Warmest Tent on Earth: Pitching in the Siberian Arctic Winter
The Nenet reindeer herders need to move their tent every few days throughout most of the year. Every time they migrate they must pack the whole tent away, drag it across the tundra on sledges, and erect it again in a fresh place, sometimes in temperatures of minus thirty degrees.
After staying in the wooded taiga for two months they start to migrate north following the ancient paths of migrating reindeer (caribou). In four months they will travel up to 1200km and must pack and move every three to five days to keep up with their herd. They must reach their summer quarters before the snows melt and flood great rivers with icy waters too cold and deep for the calves, born along the way, to cross.
Behind the tent an invisible line extends out into the tundra. It is called the sawei line, and a woman cannot cross it. It will bring bad luck to the tent. It was hard for them to explain exactly why, it is much stronger than a superstition and is connected to the spirit pole that stands at the back of the tent. This pole is sacred and a woman cannot cross underneath it either, and only a shaman may sit in this holy place. The origins of this are a little lost, there may be practical reasons, for example the back of the tent is traditionally where the men work, often together, so they have to be able to move about freely, but there are often two families in a single tent, so maybe one day the women just agreed territories to stop tripping over each other. Maybe it has such a mundane origin, or maybe there are real spirits that come up to the tent from behind and would bring harm to any women caught in the wrong place. If several tents pitch together, their lines must not cross either, so they tend to camp in a straight line to avoid this.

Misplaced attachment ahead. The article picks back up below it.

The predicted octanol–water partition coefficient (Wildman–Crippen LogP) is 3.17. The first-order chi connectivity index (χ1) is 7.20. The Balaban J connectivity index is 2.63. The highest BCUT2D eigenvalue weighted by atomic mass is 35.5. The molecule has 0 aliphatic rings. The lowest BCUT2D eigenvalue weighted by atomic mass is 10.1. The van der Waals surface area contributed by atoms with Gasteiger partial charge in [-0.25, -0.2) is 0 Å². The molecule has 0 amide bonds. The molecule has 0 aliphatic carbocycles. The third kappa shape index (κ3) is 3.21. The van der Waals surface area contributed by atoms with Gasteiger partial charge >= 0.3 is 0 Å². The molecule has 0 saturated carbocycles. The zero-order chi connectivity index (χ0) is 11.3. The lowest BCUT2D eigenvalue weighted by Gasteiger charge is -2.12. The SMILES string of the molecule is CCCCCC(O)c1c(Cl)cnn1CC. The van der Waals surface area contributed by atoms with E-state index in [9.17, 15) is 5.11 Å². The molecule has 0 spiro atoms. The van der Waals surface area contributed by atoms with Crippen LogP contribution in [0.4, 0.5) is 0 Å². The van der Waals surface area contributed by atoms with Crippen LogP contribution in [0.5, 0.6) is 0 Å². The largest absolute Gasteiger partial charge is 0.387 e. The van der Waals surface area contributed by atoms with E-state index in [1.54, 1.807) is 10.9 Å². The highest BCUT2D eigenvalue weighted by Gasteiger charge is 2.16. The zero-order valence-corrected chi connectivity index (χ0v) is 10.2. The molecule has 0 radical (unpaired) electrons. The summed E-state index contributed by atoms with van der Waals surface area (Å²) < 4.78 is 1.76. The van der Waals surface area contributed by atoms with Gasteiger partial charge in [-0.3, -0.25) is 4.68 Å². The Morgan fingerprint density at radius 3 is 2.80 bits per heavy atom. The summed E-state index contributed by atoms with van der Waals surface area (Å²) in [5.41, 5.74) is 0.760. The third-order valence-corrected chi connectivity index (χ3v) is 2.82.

Video by Nomad Architecture